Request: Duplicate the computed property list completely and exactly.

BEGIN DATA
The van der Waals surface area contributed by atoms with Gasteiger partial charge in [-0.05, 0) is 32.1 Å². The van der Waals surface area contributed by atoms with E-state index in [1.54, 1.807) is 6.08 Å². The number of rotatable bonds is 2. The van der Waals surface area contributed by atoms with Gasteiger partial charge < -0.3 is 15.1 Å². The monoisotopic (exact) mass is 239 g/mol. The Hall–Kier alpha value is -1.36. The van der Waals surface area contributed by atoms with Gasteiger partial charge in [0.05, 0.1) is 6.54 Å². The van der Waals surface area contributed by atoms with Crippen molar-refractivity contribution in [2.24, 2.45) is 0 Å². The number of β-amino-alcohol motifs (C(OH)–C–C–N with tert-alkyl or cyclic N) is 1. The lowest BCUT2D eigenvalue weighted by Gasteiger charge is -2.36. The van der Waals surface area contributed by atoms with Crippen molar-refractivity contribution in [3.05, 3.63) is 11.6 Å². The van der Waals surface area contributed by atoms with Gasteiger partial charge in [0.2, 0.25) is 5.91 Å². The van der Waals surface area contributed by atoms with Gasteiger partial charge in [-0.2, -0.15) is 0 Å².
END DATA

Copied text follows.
The van der Waals surface area contributed by atoms with Gasteiger partial charge in [-0.05, 0) is 32.1 Å². The van der Waals surface area contributed by atoms with E-state index in [1.54, 1.807) is 6.08 Å². The number of rotatable bonds is 2. The van der Waals surface area contributed by atoms with Gasteiger partial charge < -0.3 is 15.1 Å². The monoisotopic (exact) mass is 239 g/mol. The Hall–Kier alpha value is -1.36. The van der Waals surface area contributed by atoms with Gasteiger partial charge in [0.05, 0.1) is 6.54 Å². The van der Waals surface area contributed by atoms with Crippen molar-refractivity contribution in [2.24, 2.45) is 0 Å². The number of β-amino-alcohol motifs (C(OH)–C–C–N with tert-alkyl or cyclic N) is 1. The lowest BCUT2D eigenvalue weighted by Gasteiger charge is -2.36. The van der Waals surface area contributed by atoms with Crippen molar-refractivity contribution in [3.05, 3.63) is 11.6 Å². The van der Waals surface area contributed by atoms with Gasteiger partial charge in [0.2, 0.25) is 5.91 Å². The van der Waals surface area contributed by atoms with Gasteiger partial charge in [-0.2, -0.15) is 0 Å².